Who’s a member and why?

First, for an insight into the points of view offered by respondent to this survey, we asked about membership in the two professional bodies. About 20% of the group said they were a member of neither, with about the same proportion saying they were a member of RICS (the majority of those hold Member status, with smaller numbers at Associate and Fellow level). Most of our respondents – 60% – are members of BIFM, with the nature of that membership breaking down this way:

  • Affiliate 6%
  • Associate 6%
  • Member (Individual) 43%
  • Member (Corporate) 13%
  • Certified 24%
  • Fellow 8%

We also asked if respondents had previously been a member of one of the bodies but resigned, or whether they were currently a member and considering resigning. This was relevant to RICS in only a very few cases. But nearly a fifth of the group (18%) said they had previously been a member of BIFM and subsequently resigned, and another 11% said they were considering resigning. In all, that puts nearly a third of our sample on the lost or at-risk list – potentially quite a worrying indicator for the Institute.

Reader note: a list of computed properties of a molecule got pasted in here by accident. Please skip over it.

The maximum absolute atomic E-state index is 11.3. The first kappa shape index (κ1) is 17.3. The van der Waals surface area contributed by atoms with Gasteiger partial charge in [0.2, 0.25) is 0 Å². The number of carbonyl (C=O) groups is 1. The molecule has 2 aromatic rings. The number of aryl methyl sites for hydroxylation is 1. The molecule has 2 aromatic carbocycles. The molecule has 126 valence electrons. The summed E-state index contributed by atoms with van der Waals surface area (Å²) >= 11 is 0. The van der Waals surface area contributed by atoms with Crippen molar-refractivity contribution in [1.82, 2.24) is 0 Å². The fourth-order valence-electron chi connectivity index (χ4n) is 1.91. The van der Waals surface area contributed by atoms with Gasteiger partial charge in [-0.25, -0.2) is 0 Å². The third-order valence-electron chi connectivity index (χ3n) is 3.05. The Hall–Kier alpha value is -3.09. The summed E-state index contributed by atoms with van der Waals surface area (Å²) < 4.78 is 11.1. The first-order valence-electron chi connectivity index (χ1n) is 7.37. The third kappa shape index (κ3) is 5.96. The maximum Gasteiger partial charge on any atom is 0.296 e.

‘Churn’ in membership organisations is not unusual. At the BIFM a churn rate of around 15% appears to be typical, with the general membership growth rate over the years being positive albeit rather slow. What could be additionally problematic, however, is the level of free memberships provided to students and employees of some organisations if these do not convert ultimately into paid-for memberships.

The survey then went on to ask people why they had resigned or were considering resigning. The answers fell broadly into two categories, cost weighed against benefits and value based on effectiveness:

  • Fees excessive
  • Our corporate membership did not represent value for money
  • Recent events / webinars have left me wondering at the benefit of membership particularly with such high fees
  • Didn’t find them professional or leading edge. Trying to be all things to all people and failing.
  • Ineffective in promoting the industry and little kudos attached to membership